Home > Resource of the Month Archive Detail

<< Prev 3/1/2015 Next >>

Throwing Hotdogs to Calculate Pi's Value

The web site tells it all. You actually can calculate an approximate value of pi by throwing a frozen hotdog. For those familiar with the history of mathematics, the hot dog experience is a slight variation of the Buffon Needle Experiment.

What is needed:

  • A frozen hot dog, or other food item such Otter Pops or celery sticks. Key requirements are that the food item be reasonably stiff and between six and eighteen inches long.
  • An open area big enough to accomodate a masking tape grid of parallel lines, with the distance apart being equal to the food item's length.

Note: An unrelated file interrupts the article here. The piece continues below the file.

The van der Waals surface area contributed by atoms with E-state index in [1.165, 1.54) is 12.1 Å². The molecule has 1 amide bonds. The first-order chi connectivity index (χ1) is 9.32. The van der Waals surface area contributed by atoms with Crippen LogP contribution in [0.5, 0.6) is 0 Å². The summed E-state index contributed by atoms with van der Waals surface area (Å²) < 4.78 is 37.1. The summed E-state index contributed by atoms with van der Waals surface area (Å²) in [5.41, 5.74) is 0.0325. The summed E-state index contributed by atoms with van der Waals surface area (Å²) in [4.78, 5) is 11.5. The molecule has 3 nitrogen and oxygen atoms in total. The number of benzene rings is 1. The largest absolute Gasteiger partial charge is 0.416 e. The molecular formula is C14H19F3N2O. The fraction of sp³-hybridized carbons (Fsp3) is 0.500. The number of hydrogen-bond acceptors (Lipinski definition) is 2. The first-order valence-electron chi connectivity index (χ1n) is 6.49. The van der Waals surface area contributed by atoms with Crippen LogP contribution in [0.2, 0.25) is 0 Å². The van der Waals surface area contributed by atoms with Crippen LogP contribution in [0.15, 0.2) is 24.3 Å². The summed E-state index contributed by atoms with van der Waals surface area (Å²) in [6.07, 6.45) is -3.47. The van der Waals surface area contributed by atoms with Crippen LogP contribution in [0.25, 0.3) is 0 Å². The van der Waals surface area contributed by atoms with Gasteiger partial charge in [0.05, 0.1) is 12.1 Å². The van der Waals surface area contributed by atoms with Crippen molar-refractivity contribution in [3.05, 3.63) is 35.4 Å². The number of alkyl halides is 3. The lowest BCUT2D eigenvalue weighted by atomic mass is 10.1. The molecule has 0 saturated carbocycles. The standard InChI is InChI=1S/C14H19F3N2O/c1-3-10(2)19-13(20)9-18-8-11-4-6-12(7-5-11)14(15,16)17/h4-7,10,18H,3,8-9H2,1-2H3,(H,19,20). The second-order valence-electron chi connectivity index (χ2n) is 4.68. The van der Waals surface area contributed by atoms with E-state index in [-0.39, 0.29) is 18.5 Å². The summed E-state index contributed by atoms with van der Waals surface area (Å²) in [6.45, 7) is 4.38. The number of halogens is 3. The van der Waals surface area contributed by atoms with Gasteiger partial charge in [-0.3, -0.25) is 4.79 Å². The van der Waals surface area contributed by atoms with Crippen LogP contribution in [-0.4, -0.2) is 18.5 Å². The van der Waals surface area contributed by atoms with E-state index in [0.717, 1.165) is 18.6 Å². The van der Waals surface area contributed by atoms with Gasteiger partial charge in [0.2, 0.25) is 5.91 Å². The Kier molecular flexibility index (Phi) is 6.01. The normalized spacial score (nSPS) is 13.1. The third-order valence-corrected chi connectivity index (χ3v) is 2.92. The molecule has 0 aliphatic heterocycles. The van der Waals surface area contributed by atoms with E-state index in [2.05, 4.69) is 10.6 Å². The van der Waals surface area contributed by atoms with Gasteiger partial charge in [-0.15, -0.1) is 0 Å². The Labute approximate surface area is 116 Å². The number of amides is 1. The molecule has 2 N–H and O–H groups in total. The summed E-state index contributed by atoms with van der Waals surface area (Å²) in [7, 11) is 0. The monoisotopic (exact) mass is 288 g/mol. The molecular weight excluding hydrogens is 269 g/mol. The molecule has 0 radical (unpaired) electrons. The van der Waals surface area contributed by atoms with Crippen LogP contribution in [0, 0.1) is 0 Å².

• A recording sheet.
You then stand a reasonable distance away from the grid and throw the hot dog (or food item) unto the grid. Record the number of times that it lands touching a line and the number of times it is thrown. Repeat a minimum of 200 times...but temember the hot dog will be melting and losing its stiffness. The greater the number of tosses, the better the expected approximation!

Now, the calculation phase. Multiply the number of tosses by two and divide by the number of "line touches." For example, if the hot dog was thrown 200 times, and it crossed 128 times, the calculated value is (200 x 2)/128 = 3.125. Not a bad approximation for pi!

On the Cut-The-Knot website, Scott Brodie provides a good overview of the history of the Buffon Needle Experiment and the related mathematics. For more background, mathematics, simulations, and extensions, see the Website review again for this week.

Source: My thanks to Tim S. (Nooksack), who brought this web page to my attention.